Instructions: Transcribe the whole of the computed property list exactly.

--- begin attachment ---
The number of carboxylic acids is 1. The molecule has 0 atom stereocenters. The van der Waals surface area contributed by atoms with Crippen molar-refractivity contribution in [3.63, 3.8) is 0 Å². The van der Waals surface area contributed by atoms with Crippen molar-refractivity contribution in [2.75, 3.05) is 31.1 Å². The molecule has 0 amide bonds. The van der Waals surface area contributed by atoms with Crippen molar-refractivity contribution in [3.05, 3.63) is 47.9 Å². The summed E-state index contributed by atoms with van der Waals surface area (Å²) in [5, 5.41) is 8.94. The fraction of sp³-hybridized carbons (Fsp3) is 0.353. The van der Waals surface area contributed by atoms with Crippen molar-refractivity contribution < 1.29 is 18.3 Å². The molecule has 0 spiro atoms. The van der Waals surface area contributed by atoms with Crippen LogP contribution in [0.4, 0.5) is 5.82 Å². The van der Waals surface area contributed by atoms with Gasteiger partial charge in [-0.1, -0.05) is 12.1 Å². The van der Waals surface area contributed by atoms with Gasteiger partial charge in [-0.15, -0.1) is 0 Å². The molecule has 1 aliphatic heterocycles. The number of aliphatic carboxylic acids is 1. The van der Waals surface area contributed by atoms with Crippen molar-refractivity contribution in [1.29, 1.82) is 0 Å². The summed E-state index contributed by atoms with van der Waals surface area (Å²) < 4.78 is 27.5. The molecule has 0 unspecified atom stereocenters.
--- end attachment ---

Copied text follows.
The number of carboxylic acids is 1. The molecule has 0 atom stereocenters. The van der Waals surface area contributed by atoms with Crippen molar-refractivity contribution in [3.63, 3.8) is 0 Å². The van der Waals surface area contributed by atoms with Crippen molar-refractivity contribution in [2.75, 3.05) is 31.1 Å². The molecule has 0 amide bonds. The van der Waals surface area contributed by atoms with Crippen molar-refractivity contribution in [3.05, 3.63) is 47.9 Å². The summed E-state index contributed by atoms with van der Waals surface area (Å²) in [5, 5.41) is 8.94. The fraction of sp³-hybridized carbons (Fsp3) is 0.353. The van der Waals surface area contributed by atoms with Crippen molar-refractivity contribution < 1.29 is 18.3 Å². The molecule has 0 spiro atoms. The van der Waals surface area contributed by atoms with Crippen LogP contribution in [0.4, 0.5) is 5.82 Å². The van der Waals surface area contributed by atoms with Gasteiger partial charge in [-0.1, -0.05) is 12.1 Å². The van der Waals surface area contributed by atoms with Gasteiger partial charge in [-0.15, -0.1) is 0 Å². The molecule has 1 aliphatic heterocycles. The number of aliphatic carboxylic acids is 1. The van der Waals surface area contributed by atoms with Crippen molar-refractivity contribution in [1.29, 1.82) is 0 Å². The summed E-state index contributed by atoms with van der Waals surface area (Å²) < 4.78 is 27.5. The molecule has 0 unspecified atom stereocenters.